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Excerpt from Oral History Interview with Terry Sanford, May 14, 1976. Interview A-0328-1. Southern Oral History Program Collection (#4007) See Entire Interview >>

Influence of Chapel Hill and Frank Porter Graham on Sanford's political progressivism

Known for its support of progressive causes, Chapel Hill produced great North Carolina thinkers, such as Frank Porter Graham and Howard Odum. Sanford argues that Chapel Hill and Graham influenced his interest in social justice causes.

Citing this Excerpt

Oral History Interview with Terry Sanford, May 14, 1976. Interview A-0328-1. Southern Oral History Program Collection (#4007) in the Southern Oral History Program Collection, Southern Historical Collection, Wilson Library, University of North Carolina at Chapel Hill.

Full Text of the Excerpt

BRENT GLASS:
What kind of influence did going to Chapel Hill have on you? Or did it have any as far as your later . . . Had you definitely decided you were going to be entering into politics Was that an early decision?
TERRY SANFORD:
I would say that I probably would have followed a different path and probably been a different kind of person if I hadn't gone to Chapel Hill. [END OF TAPE 1, SIDE A] [TAPE 1, SIDE B] [START OF TAPE 1, SIDE B]
TERRY SANFORD:
The influence of Chapel Hill was the spirit of the place. The people that were ranging across all kinds of new thoughts, new for me, and the personality of Frank Porter Graham. I imagine Frank Porter Graham had as much to do with influencing the generation that he presided over as any other one voice in the state. Not that they all went along in toto with every Frank Graham was for, but the spirit of it carried over. I could certainly tell it in my own period of involvement in state government. The people that were taking part and solid were people that Frank Graham had influenced. There were fortunately many others that hadn't gone to Chapel Hill. But in any event, I think that was a tremendous influence. I think Frank Graham woke people up to the fact that we could do something about some of our problems. He woke them up to the fact that it wasn't so bad to champion the cause of the sharecropper and the black and the working man that wasn't unionized and was being pretty much treated as chattel. That is, I would say, sponsorship of Howard Odum, though the Howard Odum people might put it the other way around—that Howard Odum influenced Frank Graham. I suspect that Frank Graham influenced, supported, encouraged. In any event, it was a mutual thing. But Frank Graham was the president; Howard Odum was the great sociologist. Howard Odum had a tremendous impact. People never had heard his name. But that was again part of the spirit then. I took a course under Howard Odum. To the best of my memory, he had retired from active teaching when I got there. I suppose he hadn't retired totally. In any event, I didn't take any courses under him . . .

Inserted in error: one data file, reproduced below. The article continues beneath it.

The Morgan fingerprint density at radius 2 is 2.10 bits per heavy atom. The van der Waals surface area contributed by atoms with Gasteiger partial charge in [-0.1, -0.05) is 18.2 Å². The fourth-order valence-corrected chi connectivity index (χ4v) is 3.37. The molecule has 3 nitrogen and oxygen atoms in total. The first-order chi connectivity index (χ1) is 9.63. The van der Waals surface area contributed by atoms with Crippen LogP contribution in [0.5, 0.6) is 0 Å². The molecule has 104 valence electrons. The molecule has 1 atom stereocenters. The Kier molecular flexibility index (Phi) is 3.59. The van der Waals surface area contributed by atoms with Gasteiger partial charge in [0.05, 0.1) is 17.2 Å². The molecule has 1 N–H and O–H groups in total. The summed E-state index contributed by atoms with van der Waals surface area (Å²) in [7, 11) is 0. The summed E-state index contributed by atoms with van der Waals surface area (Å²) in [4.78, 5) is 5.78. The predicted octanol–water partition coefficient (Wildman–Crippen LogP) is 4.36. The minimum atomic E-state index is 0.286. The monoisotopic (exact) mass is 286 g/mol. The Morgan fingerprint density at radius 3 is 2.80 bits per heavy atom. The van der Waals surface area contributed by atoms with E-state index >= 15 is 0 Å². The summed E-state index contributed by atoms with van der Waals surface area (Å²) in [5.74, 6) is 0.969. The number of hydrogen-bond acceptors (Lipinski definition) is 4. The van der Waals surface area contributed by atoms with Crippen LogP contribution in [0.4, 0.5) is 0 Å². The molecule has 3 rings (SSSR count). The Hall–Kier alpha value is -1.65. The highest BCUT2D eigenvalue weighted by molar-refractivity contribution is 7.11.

BRENT GLASS:
He didn't do very much undergraduate teaching at that point.
TERRY SANFORD:
I just don't remember because he wasn't teaching me, and he was a force that I knew about, and I occasionally served him a meal. The present Director of Selective Service in North Carolina and I did most of the banquet serving at Graham Memorial, which was about the only place they could have meals at that time except the Carolina Inn. We didn't have an inside on the Carolina Inn, but we did on the Graham Memorial service.